Homily for the 26th Sunday in Ordinary Time Year C
Theme: The best rejoicing is in, from and with the Lord not in this material world.
By: Rev. Fr. Callistus Emenyonu, cmf
Homily for Sunday September 29 2019
READINGS: Amos 6: 1. 4-7, 1Timothy 6: 11-16, Luke 16: 19-31
In this world nothing lasts long and forever but fades as the song says, Fade, fade earthly joy, Jesus is mine… Everything changes and decays and changes form to deterioration. Only what is godly lasts and endures forever. There is nothing any human being can have in this world that can give him lasting joy and peace and it cannot be achieved here on earth. Unfortunately this truth in the wisdom of the world that amounts to stupidity eludes us. Humans spend a lot of time in self deceit for things that give momentary pleasure, satisfaction and seeming joy. It is so sad when we preoccupy our efforts with this vain glory and pursuit. It is sadder when we get them through wrong means and use them to intimidate, boast, oppress and humiliate others. This truth finds its way in the first reading of today and the gospel while the second reading gives us the panacea to lasting joy and peace.
In the first reading, we see the exposition and message of Prophet Amos about those who boast of earthly things and pleasure and who feel satisfied about the things of this world and not concerned about the things yet to come. These are people who live without hope for the future end of man. Prophet Amos gives to them words of woe because they delude themselves not knowing the fate that awaits them. Those of them who are contented with what they have here on earth not working for what the next world holds for them are in difficulty. They feel at ease and secure and they work towards making this world a bed of roses. They never accepted any suffering or sacrifice for others to be happy and have things easy as well. These people have no feeling over the general sufferings of others and the common good. As far as they are satisfied and contented, they feel every other problem concerning the rest in the community is not their concern. They do not lift any finger to help or ameliorate other’s problems as if the whole world revolves around them. They never know that their joy is ephemeral and for a while within this spacio-temporality.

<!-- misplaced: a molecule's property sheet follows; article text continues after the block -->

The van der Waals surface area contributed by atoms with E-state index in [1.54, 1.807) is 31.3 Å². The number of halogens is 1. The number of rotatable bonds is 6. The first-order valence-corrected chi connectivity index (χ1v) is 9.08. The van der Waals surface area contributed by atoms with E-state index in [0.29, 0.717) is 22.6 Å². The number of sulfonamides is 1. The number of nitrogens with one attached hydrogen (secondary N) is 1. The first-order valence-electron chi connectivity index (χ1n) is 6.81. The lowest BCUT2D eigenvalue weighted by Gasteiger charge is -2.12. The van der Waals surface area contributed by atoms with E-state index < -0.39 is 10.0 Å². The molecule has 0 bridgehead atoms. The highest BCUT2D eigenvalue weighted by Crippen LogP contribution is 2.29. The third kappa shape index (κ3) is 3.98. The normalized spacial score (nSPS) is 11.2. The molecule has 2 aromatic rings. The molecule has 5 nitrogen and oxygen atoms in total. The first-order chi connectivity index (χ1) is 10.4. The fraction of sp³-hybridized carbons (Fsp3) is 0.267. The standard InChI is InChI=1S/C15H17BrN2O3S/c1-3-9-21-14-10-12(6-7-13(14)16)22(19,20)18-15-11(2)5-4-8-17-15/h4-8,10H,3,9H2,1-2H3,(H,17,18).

Beloved, it is based on this that the gospel presented us the end of such people and the turn of events on the last day for those who lived in hope. Their highest joy is in God and they worked for it while on earth. It is not their fault that they never had good things in the world. Not having good things in the world is not a necessary condition to gain the joys of heaven rather it is the attitude applied in it while on earth. If one through no fault of his or hers never had opportunity to earthly joy and took it with good fate resigning to the will of God, then he lives in hope of compensation from the Lord especially if he takes it as a cross from the Lord and took it in joy without being envious of those the Lord blessed with it. It is not also a criterion of everlasting pain to be in joyful situation in the world. It also depends on what attitude put in it. If one uses his joyful earthly opportunity to assist humanity and see them as blessings from the Lord of which they are mere custodians and so use them to serve humanity, they would not face the fate of the rich man of the gospel today. Our attitude to things of this world is the main determinants of our fate in the world after. The problem with the rich man is not because he was rich but because he saw the riches as his power and god and dealt badly with others like Lazarus. The way out is given us by the second reading which marshalled out the virtues necessary. We are to apply ourselves to righteousness, godliness, faith, love, steadfastness and gentleness.
We pray that the Lord who upholds the weak and the orphan would uphold us in this world especially when we find ourselves in difficulties and material challenges and wants. We pray that whatever we have here on earth would not posses us and control us or lead us to wicked and uncharitable life, rather may we use whatever we are endowed with to serve the cause of humanity and make others happy by ameliorating their sufferings, Amen.
Rev. Fr. Callistus Emenyonu, cmf